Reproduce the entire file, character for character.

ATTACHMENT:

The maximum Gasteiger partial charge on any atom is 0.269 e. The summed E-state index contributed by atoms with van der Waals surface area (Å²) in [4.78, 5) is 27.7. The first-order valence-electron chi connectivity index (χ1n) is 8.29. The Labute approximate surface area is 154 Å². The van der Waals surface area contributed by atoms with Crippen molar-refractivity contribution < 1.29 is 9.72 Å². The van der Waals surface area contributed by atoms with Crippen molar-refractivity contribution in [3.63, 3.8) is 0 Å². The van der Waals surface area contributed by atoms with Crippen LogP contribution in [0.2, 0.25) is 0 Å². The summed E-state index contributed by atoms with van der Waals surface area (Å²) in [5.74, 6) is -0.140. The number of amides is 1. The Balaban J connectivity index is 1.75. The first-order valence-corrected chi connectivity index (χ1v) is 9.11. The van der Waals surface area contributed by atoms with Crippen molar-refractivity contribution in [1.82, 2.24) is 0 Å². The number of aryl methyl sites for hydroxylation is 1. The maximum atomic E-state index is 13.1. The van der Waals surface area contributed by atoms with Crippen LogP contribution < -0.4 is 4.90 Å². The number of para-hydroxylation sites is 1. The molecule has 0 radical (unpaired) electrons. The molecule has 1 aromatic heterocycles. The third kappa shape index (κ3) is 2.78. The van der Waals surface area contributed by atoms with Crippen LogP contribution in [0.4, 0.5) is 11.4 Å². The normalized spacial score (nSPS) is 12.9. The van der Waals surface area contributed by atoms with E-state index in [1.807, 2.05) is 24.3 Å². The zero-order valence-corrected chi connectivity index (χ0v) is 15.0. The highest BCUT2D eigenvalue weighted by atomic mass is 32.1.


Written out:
The maximum Gasteiger partial charge on any atom is 0.269 e. The summed E-state index contributed by atoms with van der Waals surface area (Å²) in [4.78, 5) is 27.7. The first-order valence-electron chi connectivity index (χ1n) is 8.29. The Labute approximate surface area is 154 Å². The van der Waals surface area contributed by atoms with Crippen molar-refractivity contribution < 1.29 is 9.72 Å². The van der Waals surface area contributed by atoms with Crippen molar-refractivity contribution in [3.63, 3.8) is 0 Å². The van der Waals surface area contributed by atoms with Crippen LogP contribution in [0.2, 0.25) is 0 Å². The summed E-state index contributed by atoms with van der Waals surface area (Å²) in [5.74, 6) is -0.140. The number of amides is 1. The Balaban J connectivity index is 1.75. The first-order valence-corrected chi connectivity index (χ1v) is 9.11. The van der Waals surface area contributed by atoms with Crippen molar-refractivity contribution in [1.82, 2.24) is 0 Å². The number of aryl methyl sites for hydroxylation is 1. The maximum atomic E-state index is 13.1. The van der Waals surface area contributed by atoms with Crippen LogP contribution < -0.4 is 4.90 Å². The number of para-hydroxylation sites is 1. The molecule has 0 radical (unpaired) electrons. The molecule has 1 aromatic heterocycles. The third kappa shape index (κ3) is 2.78. The van der Waals surface area contributed by atoms with Crippen LogP contribution in [0.4, 0.5) is 11.4 Å². The normalized spacial score (nSPS) is 12.9. The van der Waals surface area contributed by atoms with E-state index in [1.807, 2.05) is 24.3 Å². The zero-order valence-corrected chi connectivity index (χ0v) is 15.0. The highest BCUT2D eigenvalue weighted by atomic mass is 32.1.